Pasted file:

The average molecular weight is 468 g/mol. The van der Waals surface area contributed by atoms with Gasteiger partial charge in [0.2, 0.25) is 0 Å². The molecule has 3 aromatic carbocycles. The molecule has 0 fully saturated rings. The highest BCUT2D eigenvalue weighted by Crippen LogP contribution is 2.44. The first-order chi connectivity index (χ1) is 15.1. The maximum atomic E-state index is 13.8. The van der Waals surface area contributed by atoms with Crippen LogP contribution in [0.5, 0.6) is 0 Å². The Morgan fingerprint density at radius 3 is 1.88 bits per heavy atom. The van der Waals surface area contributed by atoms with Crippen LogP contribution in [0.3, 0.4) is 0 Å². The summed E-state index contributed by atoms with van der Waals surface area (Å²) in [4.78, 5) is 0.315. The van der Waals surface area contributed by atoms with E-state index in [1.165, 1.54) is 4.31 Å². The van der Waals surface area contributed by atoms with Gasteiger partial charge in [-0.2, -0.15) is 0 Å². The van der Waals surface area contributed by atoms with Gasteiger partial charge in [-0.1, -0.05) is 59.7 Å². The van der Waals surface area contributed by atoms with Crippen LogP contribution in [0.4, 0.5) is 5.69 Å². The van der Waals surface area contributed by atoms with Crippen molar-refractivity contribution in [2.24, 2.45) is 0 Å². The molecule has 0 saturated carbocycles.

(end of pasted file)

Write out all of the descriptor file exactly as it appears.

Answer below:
The average molecular weight is 468 g/mol. The van der Waals surface area contributed by atoms with Gasteiger partial charge in [0.2, 0.25) is 0 Å². The molecule has 3 aromatic carbocycles. The molecule has 0 fully saturated rings. The highest BCUT2D eigenvalue weighted by Crippen LogP contribution is 2.44. The first-order chi connectivity index (χ1) is 15.1. The maximum atomic E-state index is 13.8. The van der Waals surface area contributed by atoms with Crippen LogP contribution in [0.5, 0.6) is 0 Å². The Morgan fingerprint density at radius 3 is 1.88 bits per heavy atom. The van der Waals surface area contributed by atoms with Crippen LogP contribution in [0.3, 0.4) is 0 Å². The summed E-state index contributed by atoms with van der Waals surface area (Å²) in [4.78, 5) is 0.315. The van der Waals surface area contributed by atoms with E-state index in [1.165, 1.54) is 4.31 Å². The van der Waals surface area contributed by atoms with Gasteiger partial charge in [-0.2, -0.15) is 0 Å². The van der Waals surface area contributed by atoms with Gasteiger partial charge in [-0.1, -0.05) is 59.7 Å². The van der Waals surface area contributed by atoms with Crippen LogP contribution in [0.4, 0.5) is 5.69 Å². The van der Waals surface area contributed by atoms with Crippen molar-refractivity contribution in [2.24, 2.45) is 0 Å². The molecule has 0 saturated carbocycles.